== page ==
A revision petition was filed for setting aside the order passed by Ld. MM in the case of ‘M/s Laxmi Dyechan v. State of Gujarat, 2012’ where the application of the accused/revisionist was dismissed under sec 138 of Negotiable Instruments Act, 1881. The respondent of the above order filled a complaint under sec 138 of NI act against the revisionist for failing to make the payment of the amount of the cheque.
In the said cheque drawn for an amount of ‘Forty-Four Lacs Eighteen Lacs Eight Hundred and Ninety Six only’ which was dishonored by the bank with reason ‘cheque irregularly drawn/amount in words and figures differ’.
Grounds taken in the revision petition are:
The impugned order is wrong on facts and in law. The ld. MM had appreciated the facts wrongly and failed to appreciate the position of law as described under the NI Act.
When an accused appears before the trial court in a summons case it is the duty of the trial court to carefully go through the allegations made in the charge sheet/complaint and consider the evidence in order to come to the conclusion under sec 251 CrPC. The trial court failed to appreciate section 6 of the NI Act which defines the cheque and also failed to appreciate sec 5 of the NI Act which defines the bill of exchange.
It also failed to appreciate sec 18 of the NI Act which defines the circumstances where the amount is stated differently in figures and words.
The trial court was wrong in coming to the conclusion that there is prima facie evidence available on record against the revisionist to frame notice under section 138 of the NI Act.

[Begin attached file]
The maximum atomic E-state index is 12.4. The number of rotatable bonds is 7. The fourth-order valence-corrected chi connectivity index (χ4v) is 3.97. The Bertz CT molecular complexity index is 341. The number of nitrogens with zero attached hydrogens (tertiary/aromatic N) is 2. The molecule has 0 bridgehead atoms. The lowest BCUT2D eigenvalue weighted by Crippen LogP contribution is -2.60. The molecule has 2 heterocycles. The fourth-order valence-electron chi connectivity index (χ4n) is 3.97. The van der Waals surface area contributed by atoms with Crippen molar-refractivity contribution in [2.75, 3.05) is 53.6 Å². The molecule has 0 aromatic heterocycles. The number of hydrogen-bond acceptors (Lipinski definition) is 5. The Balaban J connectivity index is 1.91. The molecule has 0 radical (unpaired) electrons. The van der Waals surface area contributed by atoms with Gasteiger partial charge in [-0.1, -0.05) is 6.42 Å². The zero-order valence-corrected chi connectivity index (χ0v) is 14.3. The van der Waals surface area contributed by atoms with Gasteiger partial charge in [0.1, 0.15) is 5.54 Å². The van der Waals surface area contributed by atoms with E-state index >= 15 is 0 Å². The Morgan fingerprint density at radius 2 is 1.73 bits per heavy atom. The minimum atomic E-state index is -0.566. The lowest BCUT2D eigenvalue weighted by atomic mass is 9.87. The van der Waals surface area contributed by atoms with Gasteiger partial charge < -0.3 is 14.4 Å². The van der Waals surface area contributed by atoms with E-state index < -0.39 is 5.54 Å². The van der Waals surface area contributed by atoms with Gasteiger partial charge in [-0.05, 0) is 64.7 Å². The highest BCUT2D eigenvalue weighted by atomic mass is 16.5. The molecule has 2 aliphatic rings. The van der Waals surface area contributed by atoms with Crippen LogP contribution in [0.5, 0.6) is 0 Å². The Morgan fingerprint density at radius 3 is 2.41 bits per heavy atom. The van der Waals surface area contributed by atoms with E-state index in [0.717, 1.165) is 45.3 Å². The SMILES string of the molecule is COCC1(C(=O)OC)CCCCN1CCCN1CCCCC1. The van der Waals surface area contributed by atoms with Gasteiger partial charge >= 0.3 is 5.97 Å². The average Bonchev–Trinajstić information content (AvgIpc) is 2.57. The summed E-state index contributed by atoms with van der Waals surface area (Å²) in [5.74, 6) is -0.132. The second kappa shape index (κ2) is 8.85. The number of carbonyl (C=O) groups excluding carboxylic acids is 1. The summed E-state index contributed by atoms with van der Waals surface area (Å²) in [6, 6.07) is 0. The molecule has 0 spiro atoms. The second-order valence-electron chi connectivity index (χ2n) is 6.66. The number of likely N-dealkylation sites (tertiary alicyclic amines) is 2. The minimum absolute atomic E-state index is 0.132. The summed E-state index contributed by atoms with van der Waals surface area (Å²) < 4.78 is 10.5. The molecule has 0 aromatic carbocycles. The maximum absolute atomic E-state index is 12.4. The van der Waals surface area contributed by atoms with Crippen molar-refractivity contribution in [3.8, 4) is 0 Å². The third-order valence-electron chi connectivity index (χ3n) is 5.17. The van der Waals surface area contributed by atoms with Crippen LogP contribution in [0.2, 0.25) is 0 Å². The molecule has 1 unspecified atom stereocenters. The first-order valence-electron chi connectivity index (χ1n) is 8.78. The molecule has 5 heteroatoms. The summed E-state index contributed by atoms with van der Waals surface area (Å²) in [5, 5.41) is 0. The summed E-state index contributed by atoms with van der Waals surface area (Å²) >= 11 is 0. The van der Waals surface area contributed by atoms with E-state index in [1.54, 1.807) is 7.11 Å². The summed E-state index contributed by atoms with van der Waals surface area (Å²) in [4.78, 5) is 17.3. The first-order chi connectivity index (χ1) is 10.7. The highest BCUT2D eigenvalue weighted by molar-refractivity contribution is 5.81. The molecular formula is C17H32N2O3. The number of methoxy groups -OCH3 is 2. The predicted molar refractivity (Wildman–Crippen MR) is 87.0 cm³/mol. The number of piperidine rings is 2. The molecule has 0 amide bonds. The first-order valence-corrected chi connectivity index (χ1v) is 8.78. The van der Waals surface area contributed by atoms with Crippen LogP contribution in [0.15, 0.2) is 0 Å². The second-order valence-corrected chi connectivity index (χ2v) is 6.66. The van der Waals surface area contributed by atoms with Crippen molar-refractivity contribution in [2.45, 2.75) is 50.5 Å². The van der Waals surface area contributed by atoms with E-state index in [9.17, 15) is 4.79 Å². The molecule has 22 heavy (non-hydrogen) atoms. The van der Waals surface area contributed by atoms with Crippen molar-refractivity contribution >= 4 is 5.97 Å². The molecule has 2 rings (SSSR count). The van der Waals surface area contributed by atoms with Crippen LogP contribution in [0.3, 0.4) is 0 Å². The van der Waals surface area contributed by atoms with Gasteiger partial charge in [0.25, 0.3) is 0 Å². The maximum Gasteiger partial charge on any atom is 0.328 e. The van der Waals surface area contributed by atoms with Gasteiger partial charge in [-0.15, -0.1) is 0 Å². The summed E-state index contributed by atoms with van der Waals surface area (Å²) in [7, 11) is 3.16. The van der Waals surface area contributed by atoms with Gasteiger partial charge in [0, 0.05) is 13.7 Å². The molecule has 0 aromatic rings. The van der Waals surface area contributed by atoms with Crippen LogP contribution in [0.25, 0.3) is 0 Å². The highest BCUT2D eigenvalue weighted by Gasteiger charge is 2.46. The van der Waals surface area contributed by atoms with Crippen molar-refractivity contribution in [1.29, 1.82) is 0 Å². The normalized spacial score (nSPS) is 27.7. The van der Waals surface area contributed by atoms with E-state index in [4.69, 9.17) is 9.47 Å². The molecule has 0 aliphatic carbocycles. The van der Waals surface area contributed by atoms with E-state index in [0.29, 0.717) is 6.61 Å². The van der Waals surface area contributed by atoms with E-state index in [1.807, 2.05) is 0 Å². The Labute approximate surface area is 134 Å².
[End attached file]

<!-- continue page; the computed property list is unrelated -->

The ld. Counsel for revisionist contented that the cheques presented in the bank with aforesaid amount were not ascertained and under sec 5 or 6 of the NI Act it is neither a Bill nor a Cheque and hence offense under sec 138 of NI Act could not be attracted.
The ld. Counsel for the respondents contended that the revisionist cannot take advantage of their own wrong when with malafide intention, the revisionist had filled an incorrect amount on the cheque in words. He further contended that a valid legal notice was served upon the revisionist despite that the revisionist neither paid the amount nor offered to issue a fresh cheque
The court finally held that the instrument was not a valid cheque when presented before the bank and as the instrument presented was not a cheque, a notice for subsequent dishonor of such instruments will not impose any liability upon the drawee either for non-compliance or for non-issuance of a fresh cheque. Thus the revisionist was discharged and the order of the ld. MM was set aside.